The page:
hair loss

The Annual Autumn Dance

Head-banging November 1st, started with my hair dryer shorting out. There was a back-up dryer in the basement that our guests from England and Paris had used in October. With me, there is no direct route from A to B in my house. I stopped to wash dishes in the kitchen on my way to the basement when it happened: a long curl fell over my left eye. I gave my head a bounce and more followed. Earlier, while getting Liam ready for school, it was only 32 degrees. I knew we had a freeze the night before because Bill fell down our deck stairs on the way out the door at 6:30 a.m. I heard a rumbling and crashing noises then silence. I flew outside bare-footed and pranced as the bottoms of my feet hit a thin, cold layer of ice. Bill was standing, stretching his back, and wiggling his wrists. A taxi was in our drive waiting for him to start his bag drag to China. “I’m fine… really, I’m fine.” Afraid of missing his plane, he walked away with a cup of hot coffee all over his shirt and suit coat. Silly string from Halloween antics stuck to his butt and his bag. Yes, it had dipped to 32.

“Why do I have to wear this creepy equipment?” Liam complained as I re-introduced him to said equipment. Winter gloves. With one step outside, he knew. “Whoa! It is cold!” and he snuggled the hood of his winter coat around his ears. The rainbow of silly string all over the drive reminded him of Halloween night. “Last night was so much fun, but I hardly remember any of it!” Often, I take this boy’s statements and superimpose them upon a 17-year-old. And my eyes grow wide at that thought. Liam’s preschool teacher six years ago called him “spicy.” That still applies, plus he has a very funny, twisted command of his vocabulary. In particular, I love his “rainbow auras.” Translation: sunsets.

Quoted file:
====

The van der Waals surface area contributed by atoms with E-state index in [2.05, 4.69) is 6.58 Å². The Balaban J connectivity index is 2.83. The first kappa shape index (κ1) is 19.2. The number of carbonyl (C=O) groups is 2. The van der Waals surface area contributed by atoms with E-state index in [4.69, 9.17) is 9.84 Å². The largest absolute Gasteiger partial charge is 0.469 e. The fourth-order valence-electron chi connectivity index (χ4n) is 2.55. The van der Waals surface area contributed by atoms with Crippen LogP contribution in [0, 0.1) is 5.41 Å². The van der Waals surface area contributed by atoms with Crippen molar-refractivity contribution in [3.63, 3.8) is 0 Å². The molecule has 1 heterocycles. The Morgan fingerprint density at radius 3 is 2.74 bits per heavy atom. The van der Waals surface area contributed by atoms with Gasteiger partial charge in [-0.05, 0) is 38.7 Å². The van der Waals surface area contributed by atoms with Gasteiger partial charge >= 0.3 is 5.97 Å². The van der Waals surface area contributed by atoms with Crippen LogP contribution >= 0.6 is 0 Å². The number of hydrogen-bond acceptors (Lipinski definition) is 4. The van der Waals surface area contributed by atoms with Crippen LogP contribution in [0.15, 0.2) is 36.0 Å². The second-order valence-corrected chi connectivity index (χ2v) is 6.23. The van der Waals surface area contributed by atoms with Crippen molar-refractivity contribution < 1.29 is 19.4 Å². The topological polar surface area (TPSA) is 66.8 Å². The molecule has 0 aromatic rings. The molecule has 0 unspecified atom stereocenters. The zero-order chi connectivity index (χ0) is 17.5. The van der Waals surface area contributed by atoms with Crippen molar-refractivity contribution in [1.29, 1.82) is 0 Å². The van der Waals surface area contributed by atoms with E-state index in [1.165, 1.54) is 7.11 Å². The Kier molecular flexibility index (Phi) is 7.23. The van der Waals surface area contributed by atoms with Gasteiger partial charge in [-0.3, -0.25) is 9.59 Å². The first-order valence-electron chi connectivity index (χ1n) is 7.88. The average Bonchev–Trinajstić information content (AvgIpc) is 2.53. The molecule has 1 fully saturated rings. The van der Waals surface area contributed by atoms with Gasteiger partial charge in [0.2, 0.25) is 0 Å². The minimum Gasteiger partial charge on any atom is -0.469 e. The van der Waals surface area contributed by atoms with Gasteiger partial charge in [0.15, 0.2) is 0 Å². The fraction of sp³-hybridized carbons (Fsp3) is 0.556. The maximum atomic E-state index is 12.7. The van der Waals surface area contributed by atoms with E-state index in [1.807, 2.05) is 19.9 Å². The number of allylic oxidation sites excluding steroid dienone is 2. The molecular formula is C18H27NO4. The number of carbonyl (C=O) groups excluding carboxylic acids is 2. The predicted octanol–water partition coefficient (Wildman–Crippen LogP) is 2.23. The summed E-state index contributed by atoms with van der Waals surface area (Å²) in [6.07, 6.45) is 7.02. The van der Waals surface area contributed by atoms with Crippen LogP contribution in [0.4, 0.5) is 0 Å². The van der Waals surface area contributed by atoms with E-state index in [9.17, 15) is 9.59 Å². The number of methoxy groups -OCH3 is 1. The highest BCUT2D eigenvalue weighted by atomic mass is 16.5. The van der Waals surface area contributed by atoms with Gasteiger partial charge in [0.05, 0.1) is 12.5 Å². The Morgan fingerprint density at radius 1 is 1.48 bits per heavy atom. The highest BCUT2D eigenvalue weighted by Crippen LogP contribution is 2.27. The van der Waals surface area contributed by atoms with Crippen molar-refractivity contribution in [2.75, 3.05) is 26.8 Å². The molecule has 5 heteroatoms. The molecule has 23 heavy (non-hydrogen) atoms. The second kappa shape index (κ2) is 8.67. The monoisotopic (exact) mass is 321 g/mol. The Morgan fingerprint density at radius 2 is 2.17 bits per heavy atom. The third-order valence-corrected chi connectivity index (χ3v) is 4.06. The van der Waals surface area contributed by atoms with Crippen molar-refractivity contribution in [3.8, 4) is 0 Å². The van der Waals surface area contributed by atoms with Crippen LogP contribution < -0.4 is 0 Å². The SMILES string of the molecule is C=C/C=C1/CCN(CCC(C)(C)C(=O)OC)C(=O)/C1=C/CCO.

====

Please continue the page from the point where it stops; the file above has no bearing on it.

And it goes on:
Back to my hair. It’s about the length of Steven Tyler’s from Aerosmith. And with it bouncing around, I start singing the chorus from “Sweet Child of Mine.” I fall into that lyric after a dose of the spice. I screech it like Tyler but discover that morning that it’s actually a Guns’n’Roses song. This kid has no ballad associated with him. It’s all “Oh, oh, oh, oh sweet child of mine…” screaming and racing up the staff then losing intensity and dropping back down with another “Oh, oh, oh, oh sweet child of mine…” And in my rendition, “nah-nah-nah” makes up all other words in the song.

That morning, I stepped away from my standards – away from country, away from Sinatra – one of Will’s favorite artists, away from the female swooner Adele. I fill up the feed with hard rock. The dishes get done to screeches, confident guitar licks, and songs for which I only know the choruses. I could be singing lyrics about any number of socially unacceptable events, but they are turned innocent with my “nah-nah-nahs.”